Qraft Technologies’ Oh comments on firm’s ambitions and the rise of active ETFs

Francis Oh, Qraft Technologies

2019 saw South Korean firm Qraft Technologies launch its first two ETFs, through US white labeller ETC, using an investment process based on a proprietary artificial intelligence (AI) security selection process that extracts patterns from analysing data.

Francis Oh (pictured), newly appointed Managing Director and head of the APAC office for the firm, explains that Qraft has some USD150 million under management, and, apart from listing ETFs, also works with financial institutions to enhance their efficiency using AI technology.

“We are aiming to be the next Renaissance Technologies,” Oh says. He comments that there are too many competitors in the plain vanilla passive ETF business. “If you look at the one who delivers the best risk-adjusted return, it’s quant driven hedge funds but if you look at their operational process we see it as ironic that even though they are top class, most of them are labour intensive.”

Oh believes it was easier to find alpha more than 20 years ago, but after the global financial crisis and now the Covid pandemic, it’s even more difficult. “It’s harder and harder to find alpha, so they use more resources that keep delivering, but the old alpha is decaying in the market,” he says.

“We think that we have the right approach as AI technology could be delivering a better solution than the humans. We are confident that our AI technology in large caps will deliver a better active index and achieve higher alpha at low cost,” he says.

“The upside with AI is its ability to capture non-random patterns from price data, fundamental data, macro data, etc. to create meaningful strategies fast, like an autopilot for constructing portfolios. Our ETFs take advantage of this process to predict optimal portfolios and maximise risk-adjusted returns, providing diversification rather than a narrowly focused thematic approach.”

The firm is now working on creating more actively managed ETFs, either alone or with existing index providers.

Oh is an APAC ETF veteran and self-proclaimed ETF enthusiast, having started at Mirae Asset Management, where he was an ETF portfolio manager, then moved to thematic ETF provider Direxion ETFs and then to Vanguard, where he was head of South Korea for ETFs and Ucits funds.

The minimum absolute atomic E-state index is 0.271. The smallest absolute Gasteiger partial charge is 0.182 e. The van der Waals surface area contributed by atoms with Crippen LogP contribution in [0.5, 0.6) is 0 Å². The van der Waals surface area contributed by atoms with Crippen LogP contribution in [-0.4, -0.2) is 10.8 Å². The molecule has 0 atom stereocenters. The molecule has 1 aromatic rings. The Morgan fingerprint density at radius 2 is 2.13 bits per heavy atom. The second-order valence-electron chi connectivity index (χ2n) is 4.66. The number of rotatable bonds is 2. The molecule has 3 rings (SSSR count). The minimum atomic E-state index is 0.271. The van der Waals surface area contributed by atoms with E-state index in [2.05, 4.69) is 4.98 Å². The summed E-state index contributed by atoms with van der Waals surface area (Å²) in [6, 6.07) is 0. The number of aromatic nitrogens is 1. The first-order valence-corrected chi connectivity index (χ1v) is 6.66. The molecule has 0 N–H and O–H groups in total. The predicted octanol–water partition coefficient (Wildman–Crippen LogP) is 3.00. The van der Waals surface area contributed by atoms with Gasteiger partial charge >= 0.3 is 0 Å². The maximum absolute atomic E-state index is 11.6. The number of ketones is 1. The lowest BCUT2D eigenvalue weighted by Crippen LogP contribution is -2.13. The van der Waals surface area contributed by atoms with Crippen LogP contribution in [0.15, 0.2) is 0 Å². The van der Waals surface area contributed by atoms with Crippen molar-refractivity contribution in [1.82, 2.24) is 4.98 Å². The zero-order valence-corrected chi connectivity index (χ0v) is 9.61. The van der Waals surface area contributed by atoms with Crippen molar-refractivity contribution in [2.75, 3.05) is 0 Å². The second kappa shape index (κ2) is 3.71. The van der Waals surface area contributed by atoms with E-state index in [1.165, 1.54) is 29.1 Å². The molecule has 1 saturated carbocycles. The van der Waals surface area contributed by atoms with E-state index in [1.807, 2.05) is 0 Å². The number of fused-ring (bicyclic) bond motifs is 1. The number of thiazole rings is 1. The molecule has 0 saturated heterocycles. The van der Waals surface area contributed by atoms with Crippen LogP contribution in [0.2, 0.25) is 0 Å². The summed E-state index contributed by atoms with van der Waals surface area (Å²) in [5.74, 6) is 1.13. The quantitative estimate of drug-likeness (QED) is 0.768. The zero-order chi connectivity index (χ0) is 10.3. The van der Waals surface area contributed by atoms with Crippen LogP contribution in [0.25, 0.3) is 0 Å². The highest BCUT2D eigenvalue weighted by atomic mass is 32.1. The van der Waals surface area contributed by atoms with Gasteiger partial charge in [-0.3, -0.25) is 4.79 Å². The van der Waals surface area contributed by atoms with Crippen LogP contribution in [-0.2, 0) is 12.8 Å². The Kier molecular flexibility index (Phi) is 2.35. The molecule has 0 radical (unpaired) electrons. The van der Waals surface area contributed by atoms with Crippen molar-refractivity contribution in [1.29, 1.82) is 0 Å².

He observes that the big trends in the ETF industry have changed with the first two decades dominated by the passive ETF, then the rise of factor or Smart Beta ETFs, and now the rise of thematic and actively managed ETFs.

“Thematic ETFs are gaining huge momentum at the moment,” he says. “It’s driven by various factors affecting the current fever or hype or even love for thematic ETFs. Those reasons include a need for investors to find diverse returns, whether they are retail or institutional and also a more prosaic reason.”

“Covid 19 has affected a lot of our lives and the consequence and impact is that people have started to take more of their time for investment and using fintech supported online brokerages. It’s making it easy for individual investors to express their views, which could be quite different from institutional investors and not the traditional approach to portfolio construction but more reflect their personal interests.”

In this camp, Oh includes the rise of ESG. “Someone working in fintech might believe that ESG investment is changing the world and this can be expressed in ETFs. It’s not just a short-term trend but a substantial change for the ETF industry.”

Commenting on the APAC market for ETFs generally, he says that it is very fragmented, without the fund passport approach inherent in the Ucits and Sicav structures in the European market.

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